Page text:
Serotonin can impact the mitral valve of the heart, the study

The link between serotonin and heart valve disease.


Degenerative mitral valve (MV) regurgitation (MR) is a highly prevalent heart disease that requires surgery in severe cases. The left atrium and left ventricle of the heart are where the mitral valve is situated. When the heart contracts, it closes tightly to stop blood from flowing back into the left atrium.

In DMR, the mitral valve’s form deviates, making it impossible for the valve to close fully. This causes blood to regurgitate (leak back toward the lungs), reducing the amount of oxygen-rich blood that can flow via the heart to the rest of the body. As a result, DMR can bring about symptoms like fatigue and shortness of breath. Because of the reduced efficiency in circulation, the heart has to work harder, which over time, causes permanent damage.

Currently, there is no treatment for mitral valve degeneration.

In a new study, scientists at Columbia University’s Department of Surgery, in collaboration with the Pediatric Heart Valve Center at Children’s Hospital of Philadelphia (CHOP), the University of Pennsylvania, and the Valley Hospital Heart Institute, offer an insight into the mechanism underlying accelerated mitral valve degeneration in patients with decreased serotonin transporter (SERT) activity. They found that serotonin can impact the heart’s mitral valve and potentially accelerate a cardiac condition known as degenerative mitral regurgitation.

The study assessed 100 mitral valve samples and clinical data from over 9,000 patients undergoing valve repair or replacement surgery for DMR. Scientists looked at the data of these patients and discovered that taking SSRIs was linked to severe mitral regurgitation that required surgery at a younger age than for people not taking SSRIs.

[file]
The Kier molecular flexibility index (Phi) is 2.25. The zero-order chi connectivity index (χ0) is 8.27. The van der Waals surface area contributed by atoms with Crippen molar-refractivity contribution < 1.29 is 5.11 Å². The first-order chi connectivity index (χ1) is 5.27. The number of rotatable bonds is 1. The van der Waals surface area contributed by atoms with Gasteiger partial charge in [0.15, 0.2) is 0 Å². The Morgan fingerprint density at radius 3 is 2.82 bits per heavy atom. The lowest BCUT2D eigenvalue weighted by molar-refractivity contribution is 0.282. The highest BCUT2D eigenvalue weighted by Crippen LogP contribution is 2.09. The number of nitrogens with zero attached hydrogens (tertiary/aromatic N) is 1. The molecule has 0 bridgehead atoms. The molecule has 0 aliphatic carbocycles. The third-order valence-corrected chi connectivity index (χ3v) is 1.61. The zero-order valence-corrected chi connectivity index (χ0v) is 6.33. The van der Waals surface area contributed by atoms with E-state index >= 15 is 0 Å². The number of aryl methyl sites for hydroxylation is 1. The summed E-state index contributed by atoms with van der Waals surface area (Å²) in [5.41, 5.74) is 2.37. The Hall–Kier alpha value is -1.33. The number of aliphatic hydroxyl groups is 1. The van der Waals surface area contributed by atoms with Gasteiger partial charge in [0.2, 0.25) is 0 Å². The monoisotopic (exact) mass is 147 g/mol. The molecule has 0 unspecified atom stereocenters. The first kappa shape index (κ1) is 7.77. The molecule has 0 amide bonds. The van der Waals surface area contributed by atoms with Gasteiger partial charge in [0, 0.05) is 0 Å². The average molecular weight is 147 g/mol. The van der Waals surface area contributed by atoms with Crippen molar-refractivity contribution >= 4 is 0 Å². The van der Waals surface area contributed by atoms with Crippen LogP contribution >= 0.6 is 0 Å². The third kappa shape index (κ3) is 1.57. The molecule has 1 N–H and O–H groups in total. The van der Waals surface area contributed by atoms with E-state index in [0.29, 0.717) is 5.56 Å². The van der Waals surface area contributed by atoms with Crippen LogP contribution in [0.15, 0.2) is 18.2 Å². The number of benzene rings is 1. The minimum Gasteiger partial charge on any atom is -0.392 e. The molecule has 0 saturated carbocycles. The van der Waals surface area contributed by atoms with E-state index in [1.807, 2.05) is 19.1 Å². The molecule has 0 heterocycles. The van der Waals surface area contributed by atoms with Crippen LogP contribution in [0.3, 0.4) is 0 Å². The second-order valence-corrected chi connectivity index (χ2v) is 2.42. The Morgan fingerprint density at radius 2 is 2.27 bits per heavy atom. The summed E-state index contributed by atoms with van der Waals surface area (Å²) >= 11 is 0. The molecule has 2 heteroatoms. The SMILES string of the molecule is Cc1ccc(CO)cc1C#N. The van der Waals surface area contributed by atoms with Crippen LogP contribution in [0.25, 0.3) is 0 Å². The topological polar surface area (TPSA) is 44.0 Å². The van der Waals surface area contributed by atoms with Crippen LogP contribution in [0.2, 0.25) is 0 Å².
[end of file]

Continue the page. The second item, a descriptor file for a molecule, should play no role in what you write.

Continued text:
Additionally, the scientists used normal and transgenic mice lacking the SERT gene to study in vivo mouse models. They found that normal mice treated with high dosages of SSRIs also had thickened mitral valves and that mice lacking the SERT gene similarly acquired thicker mitral valves.

The scientists found genetic variations in the 5-HTTLPR region of the SERT gene that impact SERT function using genetic analysis. They discovered that mainly when there are two copies, a “long” variation of 5-HTTLPR reduces SERT activity in the mitral valve cells (one maternal and one paternal). Patients with DMR who had the “long-long” type frequently required mitral valve surgery.

Mitral valve cells from DMR patients with the “long-long” variation were more likely to respond to serotonin by generating more collagen, altering the mitral valve’s shape. Additionally, fluoxetine sensitivity was higher in mitral valve cells with the “long-long” variation of 5-HTTLPR than in cells with other variants.

Columbia’s Giovanni Ferrari, Ph.D., said“Assessing patients with DMR for low SERT activity may help identify patients who need mitral valve surgery earlier. Promptly fixing a very leaky mitral valve would protect the heart and could prevent congestive heart failure.”

“We did not find a negative effect with normal doses of SSRIs or the “long-long” variant in cells from healthy human mitral valves. A healthy mitral valve can probably stand low SERT activity without deforming. It is unlikely that low SERT can cause degeneration of the mitral valve by itself. SSRIs are generally safe for most patients. Once the mitral valve degenerates, it may be more susceptible to serotonin and low SERT.”

Further study could reveal if DMR patients who respond well to SSRIs should be regularly seen to assess the progression of mitral degeneration and whether DMR patients who are not responding well to SSRIs should consider switching to a non-SSRI antidepressant rather than raising the dose of the SSRI.

Journal Reference:

  1. Estibaliz Castillero et al. Decreased serotonin transporter activity in the mitral valve contributes to the progression of degenerative mitral regurgitation. Science Translational Medicine. Vol 15, Issue 677. DOI: 10.1126/scitranslmed.adc9606
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